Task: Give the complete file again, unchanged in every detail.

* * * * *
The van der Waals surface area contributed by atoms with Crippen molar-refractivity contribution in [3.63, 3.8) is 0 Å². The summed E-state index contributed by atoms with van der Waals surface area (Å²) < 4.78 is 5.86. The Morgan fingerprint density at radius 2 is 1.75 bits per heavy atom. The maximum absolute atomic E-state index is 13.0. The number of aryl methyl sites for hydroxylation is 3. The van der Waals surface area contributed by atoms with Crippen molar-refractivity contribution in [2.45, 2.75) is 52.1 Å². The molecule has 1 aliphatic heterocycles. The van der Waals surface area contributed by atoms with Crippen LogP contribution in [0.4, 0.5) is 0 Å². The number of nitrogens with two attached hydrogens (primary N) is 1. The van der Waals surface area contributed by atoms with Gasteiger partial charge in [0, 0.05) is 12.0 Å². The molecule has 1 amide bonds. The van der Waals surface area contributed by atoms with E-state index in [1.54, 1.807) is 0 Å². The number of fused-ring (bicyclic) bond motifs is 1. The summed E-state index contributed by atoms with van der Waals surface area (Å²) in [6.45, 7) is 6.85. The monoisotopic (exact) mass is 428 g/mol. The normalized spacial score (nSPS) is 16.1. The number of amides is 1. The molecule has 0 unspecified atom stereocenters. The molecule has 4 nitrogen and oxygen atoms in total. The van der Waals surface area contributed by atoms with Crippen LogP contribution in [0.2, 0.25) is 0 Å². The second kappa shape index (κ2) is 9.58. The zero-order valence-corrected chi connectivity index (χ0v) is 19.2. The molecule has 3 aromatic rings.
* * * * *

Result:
The van der Waals surface area contributed by atoms with Crippen molar-refractivity contribution in [3.63, 3.8) is 0 Å². The summed E-state index contributed by atoms with van der Waals surface area (Å²) < 4.78 is 5.86. The Morgan fingerprint density at radius 2 is 1.75 bits per heavy atom. The maximum absolute atomic E-state index is 13.0. The number of aryl methyl sites for hydroxylation is 3. The van der Waals surface area contributed by atoms with Crippen molar-refractivity contribution in [2.45, 2.75) is 52.1 Å². The molecule has 1 aliphatic heterocycles. The van der Waals surface area contributed by atoms with Crippen LogP contribution in [0.4, 0.5) is 0 Å². The number of nitrogens with two attached hydrogens (primary N) is 1. The van der Waals surface area contributed by atoms with Gasteiger partial charge in [0, 0.05) is 12.0 Å². The molecule has 1 amide bonds. The van der Waals surface area contributed by atoms with E-state index in [1.54, 1.807) is 0 Å². The number of fused-ring (bicyclic) bond motifs is 1. The summed E-state index contributed by atoms with van der Waals surface area (Å²) in [6.45, 7) is 6.85. The monoisotopic (exact) mass is 428 g/mol. The normalized spacial score (nSPS) is 16.1. The number of amides is 1. The molecule has 0 unspecified atom stereocenters. The molecule has 4 nitrogen and oxygen atoms in total. The van der Waals surface area contributed by atoms with Crippen LogP contribution in [0.2, 0.25) is 0 Å². The second kappa shape index (κ2) is 9.58. The zero-order valence-corrected chi connectivity index (χ0v) is 19.2. The molecule has 3 aromatic rings.